Experimental design: We compared the global proteomic landscape of six cases each of endometrioid ovarian cancer (ENOC), clear cell ovarian cancer (CCOC), and SCCOHT to the most common subtype high grade serous ovarian cancer (HGSC) to identify potential therapeutic targets. Immunohistochemistry of tissue microarrays were used as validation of ASS1 deficiency. The efficacy of arginine-depriving therapeutic ADI-PEG20 was assessed in-vitro using cell lines and patient derived xenograft mouse models representing SCCOHT.
Results: Global proteomic analysis identified low ASS1 expression in ENOC, CCOC, and SCCOHT compared to HGSC. Low ASS1 levels were validated through IHC in large patient cohorts. The lowest levels of ASS1 were observed in SCCOHT, where ASS1 was absent in 12/31 cases, and expressed in less than 5% of the tumor cells in 9/31 cases. ASS1 deficient ovarian cancer cells were sensitive to ADI-PEG20 treatment regardless of subtype in-vitro Furthermore, in two cell line mouse xenograft models and one patient derived mouse xenograft model of SCCOHT, once a week treatment of ADI-PEG20 (30mg/kg and 15mg/kg) inhibited tumor growth in-vivo Conclusions: Preclinical in-vitro and in-vivo studies identified ADI-PEG20 as a potential therapy for patients with rare ovarian cancers including SCCOHT.
Dynamic pH barrage junction focusing in CE enables effective signal enhancement, quantitative capture efficiencies, and straightforward optimization. The method is a technical variant of dynamic pH junction focusing. CE separation with dynamic pH barrage junction focusing is compatible with both optical and mass spectrometric detection. We developed a CE-MS/MS method using hydrophilic polyethyleneimine-coated capillaries and validated it for the qualitative analysis of amino acids, peptides, and tryptic peptides of digested monoclonal antibodies. The S/N of extracted ion electropherograms of zwitterionic analytes were enhanced by approximately two orders of magnitude with a tradeoff of a shortened separation window. Online focusing improved the MS signal intensity of a diluted antibody digest, enabling more precursor ions to be analyzed with subsequent tandem mass spectrometric identification. It also broadened the concentration range of protein digest samples for which adequate sequence coverage data can be obtained. With only 0.9 ng of digested infliximab sample loaded into the capillary, 76% and 100% sequence coverage was realized for antibody heavy and light chains, respectively, after online focusing. Full coverage was achieved with 9 ng of injected digest.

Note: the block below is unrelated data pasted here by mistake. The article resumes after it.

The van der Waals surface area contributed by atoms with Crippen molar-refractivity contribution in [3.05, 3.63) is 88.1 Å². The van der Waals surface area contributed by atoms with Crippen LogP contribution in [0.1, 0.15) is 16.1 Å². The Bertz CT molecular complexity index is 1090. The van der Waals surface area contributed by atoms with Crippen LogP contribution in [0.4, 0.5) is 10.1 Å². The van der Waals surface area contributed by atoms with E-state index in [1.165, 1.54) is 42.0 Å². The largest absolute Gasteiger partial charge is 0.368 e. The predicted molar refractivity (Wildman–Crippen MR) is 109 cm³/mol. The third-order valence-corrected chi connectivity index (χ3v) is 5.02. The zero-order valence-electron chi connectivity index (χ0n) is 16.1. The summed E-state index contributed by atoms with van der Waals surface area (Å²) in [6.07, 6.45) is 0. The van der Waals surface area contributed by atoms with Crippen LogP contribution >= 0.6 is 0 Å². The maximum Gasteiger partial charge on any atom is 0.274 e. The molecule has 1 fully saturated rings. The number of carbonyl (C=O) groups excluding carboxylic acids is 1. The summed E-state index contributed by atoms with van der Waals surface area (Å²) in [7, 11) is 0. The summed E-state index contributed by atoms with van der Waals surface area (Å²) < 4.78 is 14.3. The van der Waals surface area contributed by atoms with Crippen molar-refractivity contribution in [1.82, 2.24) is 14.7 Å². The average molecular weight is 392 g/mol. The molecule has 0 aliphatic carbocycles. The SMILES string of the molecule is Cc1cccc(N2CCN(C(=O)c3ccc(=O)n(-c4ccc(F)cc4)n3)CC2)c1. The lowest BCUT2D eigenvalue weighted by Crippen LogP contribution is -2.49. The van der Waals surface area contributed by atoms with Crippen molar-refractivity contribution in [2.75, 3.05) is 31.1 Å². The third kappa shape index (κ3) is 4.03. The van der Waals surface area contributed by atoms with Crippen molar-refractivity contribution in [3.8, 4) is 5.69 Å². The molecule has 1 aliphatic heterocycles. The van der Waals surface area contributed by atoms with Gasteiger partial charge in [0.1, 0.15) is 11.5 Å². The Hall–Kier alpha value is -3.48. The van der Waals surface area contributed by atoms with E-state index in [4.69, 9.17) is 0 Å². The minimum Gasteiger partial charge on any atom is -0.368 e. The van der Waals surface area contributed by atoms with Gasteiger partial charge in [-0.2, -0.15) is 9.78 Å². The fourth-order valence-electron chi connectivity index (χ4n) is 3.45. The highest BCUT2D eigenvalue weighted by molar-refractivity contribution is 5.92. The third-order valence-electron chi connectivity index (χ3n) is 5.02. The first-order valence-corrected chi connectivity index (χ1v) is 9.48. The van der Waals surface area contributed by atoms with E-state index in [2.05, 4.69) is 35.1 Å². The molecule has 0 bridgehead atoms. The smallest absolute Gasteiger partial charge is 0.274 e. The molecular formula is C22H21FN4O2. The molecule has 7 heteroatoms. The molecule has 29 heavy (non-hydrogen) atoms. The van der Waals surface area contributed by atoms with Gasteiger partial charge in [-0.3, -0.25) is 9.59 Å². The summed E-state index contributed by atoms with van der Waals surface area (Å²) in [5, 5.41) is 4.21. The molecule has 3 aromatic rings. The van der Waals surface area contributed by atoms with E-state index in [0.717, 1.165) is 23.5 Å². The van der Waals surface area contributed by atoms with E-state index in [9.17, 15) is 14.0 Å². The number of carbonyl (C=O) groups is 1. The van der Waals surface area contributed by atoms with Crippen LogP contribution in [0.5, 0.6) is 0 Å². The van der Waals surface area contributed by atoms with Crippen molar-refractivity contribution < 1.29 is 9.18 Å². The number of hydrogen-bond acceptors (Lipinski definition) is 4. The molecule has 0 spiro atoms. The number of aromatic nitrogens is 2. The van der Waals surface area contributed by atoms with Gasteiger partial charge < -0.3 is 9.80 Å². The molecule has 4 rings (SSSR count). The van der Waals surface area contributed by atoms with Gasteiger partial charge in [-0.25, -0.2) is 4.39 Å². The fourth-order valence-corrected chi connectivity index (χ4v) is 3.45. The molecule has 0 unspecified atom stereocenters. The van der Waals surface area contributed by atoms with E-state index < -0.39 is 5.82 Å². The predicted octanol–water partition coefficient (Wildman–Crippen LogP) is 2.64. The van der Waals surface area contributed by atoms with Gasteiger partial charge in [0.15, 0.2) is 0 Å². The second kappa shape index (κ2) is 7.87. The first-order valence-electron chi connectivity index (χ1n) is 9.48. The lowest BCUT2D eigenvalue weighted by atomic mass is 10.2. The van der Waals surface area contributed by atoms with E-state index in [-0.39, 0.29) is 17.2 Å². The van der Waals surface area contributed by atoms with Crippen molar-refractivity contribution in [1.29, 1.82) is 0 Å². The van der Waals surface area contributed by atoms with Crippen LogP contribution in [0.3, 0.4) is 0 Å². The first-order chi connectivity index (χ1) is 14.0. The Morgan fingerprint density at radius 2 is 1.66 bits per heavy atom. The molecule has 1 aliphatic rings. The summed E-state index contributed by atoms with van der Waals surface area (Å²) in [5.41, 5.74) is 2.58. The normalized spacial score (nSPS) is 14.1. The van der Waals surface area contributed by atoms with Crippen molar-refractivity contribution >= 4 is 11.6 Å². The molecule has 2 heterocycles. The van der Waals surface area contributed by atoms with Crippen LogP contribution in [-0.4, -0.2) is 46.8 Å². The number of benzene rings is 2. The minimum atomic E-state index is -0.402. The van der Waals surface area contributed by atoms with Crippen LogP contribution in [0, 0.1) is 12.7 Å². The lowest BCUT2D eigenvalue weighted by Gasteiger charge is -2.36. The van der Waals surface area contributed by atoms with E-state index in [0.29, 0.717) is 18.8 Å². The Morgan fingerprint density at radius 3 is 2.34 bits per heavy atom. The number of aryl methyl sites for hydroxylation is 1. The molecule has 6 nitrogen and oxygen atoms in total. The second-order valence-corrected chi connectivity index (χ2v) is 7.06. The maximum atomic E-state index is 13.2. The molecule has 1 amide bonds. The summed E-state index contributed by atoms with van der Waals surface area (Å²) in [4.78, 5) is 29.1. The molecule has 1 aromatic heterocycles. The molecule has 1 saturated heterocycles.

We evaluated ancestry effects on mutation rates, DNA methylation, and mRNA and miRNA expression among 10,678 patients across 33 cancer types from The Cancer Genome Atlas. We demonstrated that cancer subtypes and ancestry-related technical artifacts are important confounders that have been insufficiently accounted for. Once accounted for, ancestry-associated differences spanned all molecular features and hundreds of genes. Biologically significant differences were usually tissue specific but not specific to cancer. However, admixture and pathway analyses suggested some of these differences are causally related to cancer. Specific findings included increased FBXW7 mutations in patients of African origin, decreased VHL and PBRM1 mutations in renal cancer patients of African origin, and decreased immune activity in bladder cancer patients of East Asian origin.